"Personal care" is one of several terms used to describe one-on-one assistance provided to individuals of any age who need help with daily living tasks on a long-term basis. The term can be used generically to describe assistance with daily living tasks regardless of the residential setting in which the care is provided, whether or not the provider of care and the care recipient are related to one another, and whether or not the care provider is paid. Most often, the term is used to describe services financed by a third party and provided to individuals living outside of institutional settings.
Usually the term "personal care" is used in situations in which some "hands-on" tasks are performed, notably assistance with mobility, dressing, bathing, using the toilet, transferring (e.g., getting out of a bed or chair), or eating. Commonly, personal care also includes other tasks, such as shopping, preparing meals, housekeeping, laundering, and escorting that do not require physical contact. When care at home does not involve "hands-on" assistance, the term "homemaker" or "housekeeper" service is more likely to be used.
When financed by a public agency, personal care services are typically classified as "unskilled" to indicate that workers do not require formal health care training. An indication of the fine line between "unskilled" care and health care is that personal care providers may not administer medications, but they may remind their clients to take their medications.
In the United States the term "personal care" is often used in association with an optional Medicaid benefit. Under Medicaid, states may or may not finance personal care services for those with disabilities who are not residents of an institution. Like other Medicaid services, the personal care benefit is income-conditioned; that is, eligibility is restricted to those with low incomes. The presence of a disabling condition must be certified by a physician who, in most instances, must also approve a plan of care. Medicaid will not provide reimbursement when care is provided by a "legally responsible relative." Spouses and parents of minor children are not eligible for Medicaid reimbursement when they provide personal care. Adult children, however, may be reimbursed as personal care workers for their parents.
The Medicaid personal care benefit originated as a resource for adults for whom the onset of disability preceded old age. It was designed especially for those with very serious mobility restrictions who needed extensive human assistance on a regular basis if they were to lead approximately normal lives. With the expansion of interest in community-based long-term care services for the elderly, the model has been extended or adapted in some participating states to serve older people.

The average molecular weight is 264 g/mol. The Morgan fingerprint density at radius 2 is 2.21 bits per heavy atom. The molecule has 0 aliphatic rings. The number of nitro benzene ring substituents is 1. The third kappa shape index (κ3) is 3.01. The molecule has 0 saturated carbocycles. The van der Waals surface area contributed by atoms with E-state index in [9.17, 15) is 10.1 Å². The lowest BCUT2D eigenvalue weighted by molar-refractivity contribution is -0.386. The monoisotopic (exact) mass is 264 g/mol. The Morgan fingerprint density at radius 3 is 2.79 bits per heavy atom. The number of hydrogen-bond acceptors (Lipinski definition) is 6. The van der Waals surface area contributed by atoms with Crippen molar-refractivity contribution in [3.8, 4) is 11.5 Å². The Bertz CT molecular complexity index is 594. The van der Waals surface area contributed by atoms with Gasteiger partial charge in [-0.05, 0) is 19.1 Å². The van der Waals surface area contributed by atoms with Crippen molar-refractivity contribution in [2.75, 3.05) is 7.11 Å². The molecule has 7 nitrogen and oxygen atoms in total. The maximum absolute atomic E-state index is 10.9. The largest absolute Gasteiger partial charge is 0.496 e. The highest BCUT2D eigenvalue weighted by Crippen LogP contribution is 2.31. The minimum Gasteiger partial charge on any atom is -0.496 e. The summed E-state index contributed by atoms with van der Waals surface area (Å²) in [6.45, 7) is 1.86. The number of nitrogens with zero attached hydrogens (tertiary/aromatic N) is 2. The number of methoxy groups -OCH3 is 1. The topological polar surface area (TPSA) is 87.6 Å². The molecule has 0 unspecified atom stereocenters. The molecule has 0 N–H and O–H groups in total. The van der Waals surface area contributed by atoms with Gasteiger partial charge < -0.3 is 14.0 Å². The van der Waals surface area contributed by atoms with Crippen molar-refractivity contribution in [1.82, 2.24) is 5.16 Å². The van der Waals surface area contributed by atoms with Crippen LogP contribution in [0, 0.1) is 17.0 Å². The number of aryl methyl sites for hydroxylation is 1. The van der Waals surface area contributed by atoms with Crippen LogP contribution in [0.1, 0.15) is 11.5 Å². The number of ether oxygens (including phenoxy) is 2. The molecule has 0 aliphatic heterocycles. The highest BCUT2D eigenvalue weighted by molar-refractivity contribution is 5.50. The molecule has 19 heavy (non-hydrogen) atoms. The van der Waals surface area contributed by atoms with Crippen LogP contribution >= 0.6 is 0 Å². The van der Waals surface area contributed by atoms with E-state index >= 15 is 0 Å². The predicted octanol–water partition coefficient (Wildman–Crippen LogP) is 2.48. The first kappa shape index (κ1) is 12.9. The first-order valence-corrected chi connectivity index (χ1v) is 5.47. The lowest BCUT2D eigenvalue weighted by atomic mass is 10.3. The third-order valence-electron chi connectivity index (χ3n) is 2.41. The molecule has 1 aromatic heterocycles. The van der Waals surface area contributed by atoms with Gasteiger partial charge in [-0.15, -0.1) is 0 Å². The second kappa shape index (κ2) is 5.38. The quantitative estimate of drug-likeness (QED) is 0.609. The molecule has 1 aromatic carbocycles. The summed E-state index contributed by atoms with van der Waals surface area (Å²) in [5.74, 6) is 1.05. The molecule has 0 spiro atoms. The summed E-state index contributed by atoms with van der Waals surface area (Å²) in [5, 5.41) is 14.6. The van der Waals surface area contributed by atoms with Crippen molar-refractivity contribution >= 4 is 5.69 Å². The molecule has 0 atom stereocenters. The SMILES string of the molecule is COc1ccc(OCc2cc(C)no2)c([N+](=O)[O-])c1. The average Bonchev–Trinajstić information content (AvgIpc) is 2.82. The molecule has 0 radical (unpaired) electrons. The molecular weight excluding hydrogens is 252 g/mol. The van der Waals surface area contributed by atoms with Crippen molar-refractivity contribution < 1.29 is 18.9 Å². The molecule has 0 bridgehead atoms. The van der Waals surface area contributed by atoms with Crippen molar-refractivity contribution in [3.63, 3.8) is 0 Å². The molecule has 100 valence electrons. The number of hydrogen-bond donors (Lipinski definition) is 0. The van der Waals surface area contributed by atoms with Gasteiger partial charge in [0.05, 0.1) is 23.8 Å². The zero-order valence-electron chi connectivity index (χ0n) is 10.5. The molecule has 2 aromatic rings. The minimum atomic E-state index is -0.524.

In the year 2000, half of the states had the personal care option written into their Medicaid plans. States with large populations that offered the personal care option included New York, California, and Texas. Pennsylvania, Ohio, and Illinois are populous states that did not participate. Use of the personal care option has been most extensive in New York.
The Medicaid personal care option is only one of a number of sources of public financing for home- and community-based long-term care for the elderly. At least nominally, all states now finance some home- and community-based care through waiver programs. (Waivers relieve states of the usual requirement that Medicaid benefits be provided on a statewide basis to all who meet the eligibility requirements.) Waiver programs are intended to provide states with flexible means of financing services through Medicaid to those with low and moderate incomes who otherwise would qualify for institutional care. Waiver programs can finance a wide range of services that include, but are not limited to, the hands-on care associated with personal care. Waiver programs, for example, may finance household modifications, medical transportation, and adult day care. They are used by states to finance not only long-term care for the elderly but also services for younger populations. Some states use the waiver provision, for example, to finance care in group homes for adults with developmental disabilities.
Although Medicare is designed to be a source of financing of acute rather than long-term care, the Medicare-certified home health program is, in fact, a source of financing for some personal assistance for the elderly. Older people have a relatively high incidence of acute health problems from which recovery tends to be slow. Further, many older people suffer from multiple chronic health problems that require extensive surveillance by health professionals and intermittent intervention by health care providers. For some older people, chronic illness and disability are linked. When Medicare beneficiaries are being treated for a health condition at home under a plan of care that is approved by a physician and supervised by a nurse, Medicare pays for visits by home health aides whose responsibilities can largely be described as personal care. The degree to which Medicare has been the source of financing for long-term home health services has varied over time. Originally, Medicare home health benefits were highly restricted, requiring prior hospitalization and limited in their duration and the number of visits authorized. Later, Medicare home health provisions were relaxed so that prior hospitalization was no longer required, and home health aide services could be provided as long as beneficiaries were responding to medical treatment. However, since the passage of the Balanced Budget Act of 1997, home health agencies have had strong financial incentives to restrict the home health aide services that they provide. Consequently, after 1997 Medicare was no longer a source of financing for long-term home health services.
Personal care is also financed by other public sources. The Veterans Administration provides cash benefits to veterans who qualify because they are severely disabled and live outside of institutions. The allowance is particularly generous for those with service-connected disabilities. Some states offer personal care services for the elderly funded through sources other than Medicaid. California, Massachusetts, Minnesota, and Illinois are states with relatively generous personal care programs for the elderly funded by sources other than Medicaid.